The Real Time Search Delusion

May 20, 2009

We are in for an exciting autumn. I keep looking for signs that Microsoft is making headway in new Administration.  I thought Google would nail some major deals but I have a hunch, Redmond has put a stick in the Google’s advance in one key US government agency. More about this when a “real journalist posts a Kobe beef news story”. I just link and comment as an addled goose should.

I was thinking about Google’s government snub when a reader sent me a link to the UK’s Guardian newspaper, a good source of anti Google messaging. The story “Google ‘Falling behind Twitter’” did not disappoint.

The point of the story was that Google has been body slammed by Twitter in the areas of real time search based on microblogging. For me, the most interesting segment in Richard Wray’s story were these remarks allegedly made by Googlers here:

“People really want to do stuff real time and I think they [Twitter] have done a great job about it,” Page said in a closing address at Google’s Zeitgeist conference . “I think we have done a relatively poor job of creating things that work on a per-second basis.”

Let’s think about this. Twitter is not new. Twitter contains short comments that are broadcast to people. Twitter is the hot info company. Twitter makes no sense to some people.

If the Guardian’s story is accurate, Google is just now realizing that it missed the Twitter brass ring. A question to ask the Googlers is, “Why?” The Google fix is to build Twitter applications and tap the buzz that way. Good plan but the approach conceded in my opinion that Twitter at the moment owns the real time consumer content space. Said another way, Google missed a chance. Just as Microsoft missed Web search and IBM missed on PC operating systems.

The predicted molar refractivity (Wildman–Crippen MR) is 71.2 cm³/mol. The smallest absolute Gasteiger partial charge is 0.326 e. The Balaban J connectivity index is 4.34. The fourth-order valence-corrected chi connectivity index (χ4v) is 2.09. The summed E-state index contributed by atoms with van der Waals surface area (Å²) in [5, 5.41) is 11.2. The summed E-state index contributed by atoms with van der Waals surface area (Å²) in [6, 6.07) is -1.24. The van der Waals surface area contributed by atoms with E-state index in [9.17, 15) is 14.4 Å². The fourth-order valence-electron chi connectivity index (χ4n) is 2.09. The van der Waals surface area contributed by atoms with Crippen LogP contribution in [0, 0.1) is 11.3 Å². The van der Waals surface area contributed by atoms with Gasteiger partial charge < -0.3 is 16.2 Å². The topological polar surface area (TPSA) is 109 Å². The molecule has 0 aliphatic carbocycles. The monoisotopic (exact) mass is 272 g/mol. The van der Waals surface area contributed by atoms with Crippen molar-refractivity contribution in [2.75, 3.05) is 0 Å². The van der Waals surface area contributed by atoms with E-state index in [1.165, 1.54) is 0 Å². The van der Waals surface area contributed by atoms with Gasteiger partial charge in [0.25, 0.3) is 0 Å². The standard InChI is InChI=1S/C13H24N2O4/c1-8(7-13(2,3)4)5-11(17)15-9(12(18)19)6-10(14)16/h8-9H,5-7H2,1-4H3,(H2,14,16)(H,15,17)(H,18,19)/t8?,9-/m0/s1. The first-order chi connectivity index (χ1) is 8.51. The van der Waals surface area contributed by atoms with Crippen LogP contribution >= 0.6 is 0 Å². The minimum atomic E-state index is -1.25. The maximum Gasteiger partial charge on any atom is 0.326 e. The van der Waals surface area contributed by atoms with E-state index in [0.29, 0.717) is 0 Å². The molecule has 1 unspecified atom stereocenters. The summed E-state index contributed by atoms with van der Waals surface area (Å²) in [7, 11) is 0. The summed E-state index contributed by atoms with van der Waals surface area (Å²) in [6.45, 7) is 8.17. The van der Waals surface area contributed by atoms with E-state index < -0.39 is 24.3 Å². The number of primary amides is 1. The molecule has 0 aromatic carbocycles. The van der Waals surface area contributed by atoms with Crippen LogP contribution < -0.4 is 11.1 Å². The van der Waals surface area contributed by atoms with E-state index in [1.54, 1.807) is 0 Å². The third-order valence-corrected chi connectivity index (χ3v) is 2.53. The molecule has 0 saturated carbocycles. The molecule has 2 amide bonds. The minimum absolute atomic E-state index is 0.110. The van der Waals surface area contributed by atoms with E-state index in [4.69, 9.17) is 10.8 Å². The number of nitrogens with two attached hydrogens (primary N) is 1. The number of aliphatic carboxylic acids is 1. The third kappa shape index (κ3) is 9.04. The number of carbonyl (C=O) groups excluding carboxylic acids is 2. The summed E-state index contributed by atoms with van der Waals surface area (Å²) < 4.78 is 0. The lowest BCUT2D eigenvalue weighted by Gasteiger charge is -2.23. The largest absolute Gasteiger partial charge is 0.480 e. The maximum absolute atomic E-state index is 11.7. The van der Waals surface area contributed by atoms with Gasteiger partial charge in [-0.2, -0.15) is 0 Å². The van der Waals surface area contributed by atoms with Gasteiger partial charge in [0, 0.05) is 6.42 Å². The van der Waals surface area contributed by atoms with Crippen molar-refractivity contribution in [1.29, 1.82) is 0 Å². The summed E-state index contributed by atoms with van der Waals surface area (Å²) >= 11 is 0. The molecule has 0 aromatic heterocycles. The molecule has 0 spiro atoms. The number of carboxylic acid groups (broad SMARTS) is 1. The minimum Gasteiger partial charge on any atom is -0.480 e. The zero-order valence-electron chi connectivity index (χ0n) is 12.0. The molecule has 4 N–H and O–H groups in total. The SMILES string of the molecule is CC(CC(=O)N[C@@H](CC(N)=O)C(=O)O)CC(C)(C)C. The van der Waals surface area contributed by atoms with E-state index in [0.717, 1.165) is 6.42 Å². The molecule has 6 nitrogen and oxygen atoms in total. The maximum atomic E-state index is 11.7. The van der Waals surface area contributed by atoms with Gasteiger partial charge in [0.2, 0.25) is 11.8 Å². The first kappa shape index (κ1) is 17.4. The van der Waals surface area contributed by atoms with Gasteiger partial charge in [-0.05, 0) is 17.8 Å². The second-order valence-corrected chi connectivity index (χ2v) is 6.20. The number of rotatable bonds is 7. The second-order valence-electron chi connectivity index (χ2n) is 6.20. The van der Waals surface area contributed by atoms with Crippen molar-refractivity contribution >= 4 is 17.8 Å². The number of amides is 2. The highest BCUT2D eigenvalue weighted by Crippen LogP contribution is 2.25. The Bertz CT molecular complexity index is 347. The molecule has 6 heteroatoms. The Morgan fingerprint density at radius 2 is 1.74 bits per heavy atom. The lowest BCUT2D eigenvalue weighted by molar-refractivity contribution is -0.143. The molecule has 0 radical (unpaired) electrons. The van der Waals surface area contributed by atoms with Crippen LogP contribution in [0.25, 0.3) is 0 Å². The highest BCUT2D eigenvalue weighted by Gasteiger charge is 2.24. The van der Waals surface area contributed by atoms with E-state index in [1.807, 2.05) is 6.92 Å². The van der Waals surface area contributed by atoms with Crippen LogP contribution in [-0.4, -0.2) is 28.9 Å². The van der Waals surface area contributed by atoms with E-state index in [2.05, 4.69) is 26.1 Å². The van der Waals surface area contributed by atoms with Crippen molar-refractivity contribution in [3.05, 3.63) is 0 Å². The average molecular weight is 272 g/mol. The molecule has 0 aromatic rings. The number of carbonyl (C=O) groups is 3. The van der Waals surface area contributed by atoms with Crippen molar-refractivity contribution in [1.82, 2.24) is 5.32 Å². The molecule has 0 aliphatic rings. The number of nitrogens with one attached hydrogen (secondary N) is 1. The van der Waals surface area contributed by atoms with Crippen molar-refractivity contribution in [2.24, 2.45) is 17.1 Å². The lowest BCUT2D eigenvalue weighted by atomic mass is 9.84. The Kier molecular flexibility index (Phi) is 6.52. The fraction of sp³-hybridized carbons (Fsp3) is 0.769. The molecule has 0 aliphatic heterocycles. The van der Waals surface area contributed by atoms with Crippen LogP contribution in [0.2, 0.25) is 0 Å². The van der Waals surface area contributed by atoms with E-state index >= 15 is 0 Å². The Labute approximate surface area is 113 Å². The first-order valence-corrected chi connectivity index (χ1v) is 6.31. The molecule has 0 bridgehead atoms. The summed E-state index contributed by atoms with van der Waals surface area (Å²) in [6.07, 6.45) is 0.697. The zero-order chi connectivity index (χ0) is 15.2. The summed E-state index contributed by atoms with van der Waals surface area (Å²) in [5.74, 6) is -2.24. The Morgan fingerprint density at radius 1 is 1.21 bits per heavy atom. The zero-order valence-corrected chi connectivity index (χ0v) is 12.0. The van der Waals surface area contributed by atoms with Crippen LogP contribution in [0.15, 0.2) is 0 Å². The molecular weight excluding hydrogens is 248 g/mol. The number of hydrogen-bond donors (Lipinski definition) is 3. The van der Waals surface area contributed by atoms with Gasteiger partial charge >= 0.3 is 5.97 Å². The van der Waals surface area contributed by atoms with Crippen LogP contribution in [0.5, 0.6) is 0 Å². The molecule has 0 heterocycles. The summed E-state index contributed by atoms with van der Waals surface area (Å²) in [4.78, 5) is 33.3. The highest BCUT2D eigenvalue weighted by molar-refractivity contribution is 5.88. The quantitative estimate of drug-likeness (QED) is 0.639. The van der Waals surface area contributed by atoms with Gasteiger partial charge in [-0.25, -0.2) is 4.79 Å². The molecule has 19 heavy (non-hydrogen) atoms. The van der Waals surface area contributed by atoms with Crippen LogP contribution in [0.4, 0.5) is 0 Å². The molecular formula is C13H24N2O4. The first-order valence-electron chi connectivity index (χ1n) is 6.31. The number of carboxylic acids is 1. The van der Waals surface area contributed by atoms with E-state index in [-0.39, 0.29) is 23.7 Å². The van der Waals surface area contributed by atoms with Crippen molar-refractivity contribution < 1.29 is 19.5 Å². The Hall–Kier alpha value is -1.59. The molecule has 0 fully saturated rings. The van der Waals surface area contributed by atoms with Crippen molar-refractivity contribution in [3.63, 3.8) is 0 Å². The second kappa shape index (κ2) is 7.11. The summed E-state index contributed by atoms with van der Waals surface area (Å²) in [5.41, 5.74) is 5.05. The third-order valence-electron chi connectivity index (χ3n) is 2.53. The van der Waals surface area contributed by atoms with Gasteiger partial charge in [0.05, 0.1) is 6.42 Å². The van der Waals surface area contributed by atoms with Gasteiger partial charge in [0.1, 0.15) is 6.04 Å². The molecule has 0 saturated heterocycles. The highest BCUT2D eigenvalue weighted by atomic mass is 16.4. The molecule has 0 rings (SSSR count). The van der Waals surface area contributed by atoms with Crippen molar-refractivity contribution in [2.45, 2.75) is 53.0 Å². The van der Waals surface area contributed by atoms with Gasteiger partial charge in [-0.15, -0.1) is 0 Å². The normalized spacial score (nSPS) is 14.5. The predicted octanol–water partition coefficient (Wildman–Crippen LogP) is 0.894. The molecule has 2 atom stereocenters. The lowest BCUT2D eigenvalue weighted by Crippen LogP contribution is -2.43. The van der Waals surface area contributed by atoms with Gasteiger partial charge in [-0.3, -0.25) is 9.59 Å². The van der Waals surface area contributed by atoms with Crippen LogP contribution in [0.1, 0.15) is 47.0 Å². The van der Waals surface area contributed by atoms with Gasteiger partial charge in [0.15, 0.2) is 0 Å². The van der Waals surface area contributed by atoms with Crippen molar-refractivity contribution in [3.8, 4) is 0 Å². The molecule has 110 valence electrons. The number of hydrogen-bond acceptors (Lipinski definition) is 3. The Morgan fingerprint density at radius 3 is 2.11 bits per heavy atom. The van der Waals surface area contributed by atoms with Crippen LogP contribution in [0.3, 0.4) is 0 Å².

What I find fascinating is that the time between these business misses (what Ben Gilad calls “business blindspots”) is decreasing. With fewer opportunities to rework online content, a miss today has a greater chance of going critical without warning.

Google glitches, Google legal hassles, and now a Google business blindspot. Twitter that.

Stephen Arnold, May 20, 2009


2 Responses to “The Real Time Search Delusion”

  1. Angel Maldonado on May 20th, 2009 12:57 am

    Google is now missing the conversations. Good point to compare this miss with IBM’s on PCs or MSs on Web Search.

    The more we use social and professional nets the less we need to go to Google (and other sites) to look for info, products and services. Why would I go anywhere for anything if it comes to me?

    This issue of exposing info that matters to you that social nets deliver needs to be translated to the enterprise. The finding info issue can be greatly improved by participating in open micro-messaging conversations.

    🙂 @angelmaldonado

  2. Avi Rappoport / on May 20th, 2009 4:05 pm

    I think it’s going to be a race between Google getting the near-real-time posts (preferably conversations) into their indexes and Twitter adding some semblance of relevance. I don’t think either one will be as good as the other for what they do best, but one might be good enough, and that’s often the winner.

    If you’d care to do me a favor, it would be great if you linked to my twitter search article,


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